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The Commercial Tribulations of Dan Bilzerian Become Critical

The Commercial Tribulations of Dan Bilzerian Become Critical

The Commercial Tribulations of Dan Bilzerian Become Critical

Things are not progressing well for Dan Bilzerian, the ‘king of Instagram’.

Every day brings new revelations about the fraudulent nature of his crumbling empire. It is becoming apparent that Dan is not only a clueless businessman but that his father Paul Bilzerian, a convicted white-collar felon, is pulling the strings at Ignite and Dan is merely the hapless front-man, who may soon face serious criminal charges. 

We know that the $60 million house that Dan claimed to own, was in fact rented, and someone other than Dan was picking up the tab. The property has now been vacated and Ignite party headquarters moved to a unlisted location. We know that Dan’s lavish lifestyle was being funded by Ignite, a listed company hoping to cash in on the legalised cannabis boom that has yet to materialise. The problem with treating a listed company as a personal piggy bank is that there are specific laws that prohibit such actions.

We also know that Dan’s backstory of making tens of millions playing poker is a complete falsehood. The man barely knows the rules of the game. We know that the bikini-clad models that accompany Dan on his many jet setting adventures are paid to be there, and are opportunistic brand ambassadors looking to further their careers and burnish their online profiles. 

Dan Bilzerian and the Impotence of Social Media

The Ignite calamity is also a case study into the impotence of social media. While Dan pays fees to boost his Instagram following, as laid out in Ignite financial statements, it seems almost inconceivable that a public figure with over 30 million apparent adherents would be unable to sell some units. You’d think Dan could simply scrawl his name on a T-shirt and fan-boys would line up to purchase the garment. Based on very modest conversion rates, Ignite should be flooded with orders, and yet the company is deep in the red, trading at enormous losses, possibly while insolvent, which happens to be illegal. 

Much of the information relating to Dan’s epic business ineptitude comes from a lawsuit filed by former Ignite executive, Curtis Heffernan, who was cut loose because he sought to rein in Dan’s profligate and illegal expenditure. Heffernan’s insights shed light on the bumbling ineptitude and outright larceny being attempted by the father-son combination. There’s a distinct possibility the Ignite transgressions will lead to serious charges, and that Dan might end up with a rap sheet similar to his exiled dad.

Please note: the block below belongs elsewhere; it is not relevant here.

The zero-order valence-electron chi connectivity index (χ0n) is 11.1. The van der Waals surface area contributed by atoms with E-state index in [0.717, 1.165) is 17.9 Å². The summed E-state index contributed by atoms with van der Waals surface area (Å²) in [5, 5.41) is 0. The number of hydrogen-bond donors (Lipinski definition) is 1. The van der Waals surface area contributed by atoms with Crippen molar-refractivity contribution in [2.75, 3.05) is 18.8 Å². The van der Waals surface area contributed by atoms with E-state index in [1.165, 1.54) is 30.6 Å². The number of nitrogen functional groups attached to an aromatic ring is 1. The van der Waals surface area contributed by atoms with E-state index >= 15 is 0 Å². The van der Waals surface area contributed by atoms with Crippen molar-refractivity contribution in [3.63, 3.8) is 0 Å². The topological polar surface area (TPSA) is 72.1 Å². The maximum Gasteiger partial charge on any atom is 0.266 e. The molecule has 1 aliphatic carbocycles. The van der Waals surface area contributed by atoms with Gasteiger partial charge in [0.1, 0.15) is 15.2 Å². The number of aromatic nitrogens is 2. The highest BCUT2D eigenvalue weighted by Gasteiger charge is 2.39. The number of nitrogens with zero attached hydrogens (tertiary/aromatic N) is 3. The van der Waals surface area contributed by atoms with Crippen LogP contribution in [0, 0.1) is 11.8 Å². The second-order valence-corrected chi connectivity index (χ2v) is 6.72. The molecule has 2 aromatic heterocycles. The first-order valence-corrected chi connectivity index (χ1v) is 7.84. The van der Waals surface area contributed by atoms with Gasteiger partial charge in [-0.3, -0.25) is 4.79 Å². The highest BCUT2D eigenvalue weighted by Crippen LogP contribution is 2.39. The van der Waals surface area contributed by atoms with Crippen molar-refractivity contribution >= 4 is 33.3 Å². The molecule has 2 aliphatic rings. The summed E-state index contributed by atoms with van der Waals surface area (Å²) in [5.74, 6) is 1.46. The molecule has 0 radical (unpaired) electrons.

Some of the entries in the Ignite books are astounding. Millions of dollars are meant to be paid to other Bilzerian corporate vehicles for the use of the Ignite logo for example. Such shenanigans might pass in a private company, but once an enterprise is listed on a stock exchange, scrutiny and oversight become a fearful reality. You cannot just suck a listed company dry, siphon its holdings off to other entities that you control with impunity. 

With his empire crumbling, and cash drying up, Dan has put pen to paper to produce an autobiography. If his monosyllabic interviews are any indication, it should be a fascinating 10 minute read. He also continues to trade on his bogus gambling experience, landing a sponsorship deal with FTR Poker, a site looking to break into the Indian market.

While schadenfreude is generally an unattractive response to the public failure of a would-be entrepreneur, it’s difficult not to feel some small satisfaction as the Bilzerian lie unravels. The Bilzerian story almost works as a soap opera or telemovie. There are the duped investors who fell for the playboy image, the millions of boys who made a hero of an inept scamster, the convicted felon pulling the strings from abroad, the harsh collision with reality, and the prospect of rats jumping from a sinking ship. 

Dan Bilzerian might be about to learn the definition of Fair Weather Friends.                 

Jackson Byrne – Economic Correspondent 

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